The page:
Gold pushes through $1,900 after the Golden Cross
Gold, Silver, and the Ratio
Last week we wrote as follows: –
“It feels to us as if there has been some substantial pre-positioning by professional investors, possibly with a view to the U.S.’ rate cycle peaking this year (which may or may not happen – the bond market is still more benign than the Fed’s rhetoric, which is still “higher for longer”). In addition, the European Central Bank remains hawkish and is talking of a sustained period of aggressive moves in order to bring inflation (Harmonised CPI currently 11.1%, core at 7.8%) back towards 2%”.
Not much has changed. Gold has continued to push upwards, and a time of writing is challenging $1,920. The market is clearly overbought and ready for a correction, but underlying sentiment remains friendly. The latest figures from the CFTC, which date to last Tuesday (when gold was at $1,877 after $1,827 a week previously) showed an additional 24t of outright longs (to 363t) and no overall change in the outright shorts, which is unusual. The net long now stands at 192t, the highest since 10th May, and compared with a twelve-month average of 138t.
Silver, by contrast, saw some long liquidation plus some fresh shorts, taking the net long down to 3,735t, a drop of 16%. Having made the first move, rallying shortly in the first half of December, and leaving gold behind, at least at that stage, silver has been labouring at $24, although it did rally through that level at the end of last week to test $24.50. The ratio with gold widened accordingly, but has hit resistance again at 80, suggesting that there may well have been some ratio trading going on.
Gold’s continued ascent applied in other local currencies, confirming independent strength, although a small correction is kicking in here, also. Part of the additional gains last week can be attributed to a technical construction on the charts known as the Golden Cross, when the 50-Day moving average crosses the 200-Day moving average to the upside (the reverse is called a Death Cross). Then a negative CPI number from the United States again raised talk of the possibility of the Fed slowing its rate cycle, with some observers suggesting that the next rate change will be just 25 basis points, by comparison with the 50-point hike in lasty December, preceded by four 75-point hikes plus a 50 and a 25 earlier in the year. The fed funds target rate thus moved from zero to a target range of 4.25-4.50% year-on-year. CPI inflation in the States came down in December to 6.4% from over 8% in mid-year.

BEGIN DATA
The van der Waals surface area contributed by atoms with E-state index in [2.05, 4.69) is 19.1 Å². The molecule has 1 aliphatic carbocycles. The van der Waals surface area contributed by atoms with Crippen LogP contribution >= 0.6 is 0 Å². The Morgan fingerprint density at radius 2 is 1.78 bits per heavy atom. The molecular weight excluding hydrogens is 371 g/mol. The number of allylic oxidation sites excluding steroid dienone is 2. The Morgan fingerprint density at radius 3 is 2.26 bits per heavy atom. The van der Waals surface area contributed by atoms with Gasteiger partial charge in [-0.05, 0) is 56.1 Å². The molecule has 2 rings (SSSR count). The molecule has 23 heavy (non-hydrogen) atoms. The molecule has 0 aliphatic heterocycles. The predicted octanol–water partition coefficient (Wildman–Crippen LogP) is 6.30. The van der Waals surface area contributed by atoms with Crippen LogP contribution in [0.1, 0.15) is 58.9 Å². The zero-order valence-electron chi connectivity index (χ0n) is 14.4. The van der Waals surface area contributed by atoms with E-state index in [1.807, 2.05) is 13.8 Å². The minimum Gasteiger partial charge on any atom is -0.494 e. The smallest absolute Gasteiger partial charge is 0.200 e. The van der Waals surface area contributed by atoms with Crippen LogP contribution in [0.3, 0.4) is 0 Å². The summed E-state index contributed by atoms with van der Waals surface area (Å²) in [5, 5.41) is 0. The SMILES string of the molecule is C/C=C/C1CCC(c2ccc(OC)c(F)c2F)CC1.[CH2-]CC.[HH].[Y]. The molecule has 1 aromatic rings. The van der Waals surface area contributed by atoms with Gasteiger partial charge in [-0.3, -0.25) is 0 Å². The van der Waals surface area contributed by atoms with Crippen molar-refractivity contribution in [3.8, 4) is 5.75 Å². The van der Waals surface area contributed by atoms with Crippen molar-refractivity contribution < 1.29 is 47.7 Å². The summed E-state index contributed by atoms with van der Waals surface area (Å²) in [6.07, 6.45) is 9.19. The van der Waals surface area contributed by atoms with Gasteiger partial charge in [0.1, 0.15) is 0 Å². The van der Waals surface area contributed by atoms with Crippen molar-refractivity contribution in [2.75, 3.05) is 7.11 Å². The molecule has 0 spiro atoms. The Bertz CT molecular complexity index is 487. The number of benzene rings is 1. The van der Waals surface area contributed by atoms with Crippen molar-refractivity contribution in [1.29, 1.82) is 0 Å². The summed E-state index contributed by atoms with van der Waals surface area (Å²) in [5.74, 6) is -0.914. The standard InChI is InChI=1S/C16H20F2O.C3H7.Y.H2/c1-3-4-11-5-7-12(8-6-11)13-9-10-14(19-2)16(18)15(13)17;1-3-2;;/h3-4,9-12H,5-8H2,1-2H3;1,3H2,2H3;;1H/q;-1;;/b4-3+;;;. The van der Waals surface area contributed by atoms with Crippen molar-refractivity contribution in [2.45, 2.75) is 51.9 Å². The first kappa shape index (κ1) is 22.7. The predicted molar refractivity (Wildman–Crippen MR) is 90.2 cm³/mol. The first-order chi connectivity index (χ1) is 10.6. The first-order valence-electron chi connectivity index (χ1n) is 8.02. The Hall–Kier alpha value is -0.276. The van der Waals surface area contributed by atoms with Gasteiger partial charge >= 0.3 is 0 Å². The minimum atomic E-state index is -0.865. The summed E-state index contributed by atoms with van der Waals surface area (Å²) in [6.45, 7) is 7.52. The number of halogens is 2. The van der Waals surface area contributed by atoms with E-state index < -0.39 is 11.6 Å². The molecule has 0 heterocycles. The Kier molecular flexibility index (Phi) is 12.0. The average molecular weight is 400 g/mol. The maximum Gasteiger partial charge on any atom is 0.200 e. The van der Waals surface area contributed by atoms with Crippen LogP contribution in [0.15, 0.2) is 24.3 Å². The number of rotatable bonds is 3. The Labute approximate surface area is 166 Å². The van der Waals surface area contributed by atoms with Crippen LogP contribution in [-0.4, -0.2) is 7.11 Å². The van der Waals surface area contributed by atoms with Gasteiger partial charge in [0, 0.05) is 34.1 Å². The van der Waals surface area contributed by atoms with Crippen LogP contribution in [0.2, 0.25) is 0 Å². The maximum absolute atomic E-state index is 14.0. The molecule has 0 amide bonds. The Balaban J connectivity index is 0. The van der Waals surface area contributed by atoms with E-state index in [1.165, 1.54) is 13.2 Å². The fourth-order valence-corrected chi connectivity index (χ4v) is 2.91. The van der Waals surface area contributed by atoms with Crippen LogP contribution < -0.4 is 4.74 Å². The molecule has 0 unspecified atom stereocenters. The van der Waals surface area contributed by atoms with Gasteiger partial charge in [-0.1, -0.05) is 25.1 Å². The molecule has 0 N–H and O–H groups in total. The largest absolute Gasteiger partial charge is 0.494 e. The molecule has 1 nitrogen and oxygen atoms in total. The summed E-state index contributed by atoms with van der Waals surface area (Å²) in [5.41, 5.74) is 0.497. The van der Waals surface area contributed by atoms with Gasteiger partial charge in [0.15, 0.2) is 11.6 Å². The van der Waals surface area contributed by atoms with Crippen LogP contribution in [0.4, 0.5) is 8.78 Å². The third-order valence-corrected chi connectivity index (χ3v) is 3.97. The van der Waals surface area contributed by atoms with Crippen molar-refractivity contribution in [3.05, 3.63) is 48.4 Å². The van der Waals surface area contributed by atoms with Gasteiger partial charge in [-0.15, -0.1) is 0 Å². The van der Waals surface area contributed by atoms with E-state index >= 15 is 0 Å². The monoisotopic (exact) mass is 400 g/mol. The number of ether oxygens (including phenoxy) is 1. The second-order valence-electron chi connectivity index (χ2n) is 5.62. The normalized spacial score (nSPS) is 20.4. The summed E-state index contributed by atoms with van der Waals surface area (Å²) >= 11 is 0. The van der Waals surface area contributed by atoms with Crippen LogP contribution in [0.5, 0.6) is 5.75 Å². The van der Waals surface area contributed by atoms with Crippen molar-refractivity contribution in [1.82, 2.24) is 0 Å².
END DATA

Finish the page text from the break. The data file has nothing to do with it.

US Bond market – fed funds futures
The next Fed meeting is on the 31st January – 1st February and the bond markets are currently expecting a 25-basis point hike and still looking for rates to peak in June. The yield curve has steepened to the downside in the medium-term tenors (one-year to five-years) and has remained pretty flat with the 30-year yield standing at 3.5%. This, too, peaks in June this year and while one negative CPI number is hardly a trend, the reduction in inflationary pressures came more or less across the board. Food inflation has been easing for some months, while the energy subsector fell by 4.5% month-on-month in December. Taken on a year-on-year basis, food inflation is still high, at 10.4%, while energy overall posted a gain of 7% – as recently at last August it was at 24%.
Whether gold has fully priced in a slowdown in the Fed’s rate cycle is debatable, but the uncertain economic environment in Europe and the risk to emerging markets of a too strong dollar and high rates are all supportive for gold, as is the geopolitical climate. Silver is likely to continue to ride on gold’s coattails, having paused for a much-needed breath.
Meanwhile when gold starts to falter, we should probably expect some profit taking coming out of COMEX positions as well as OTC.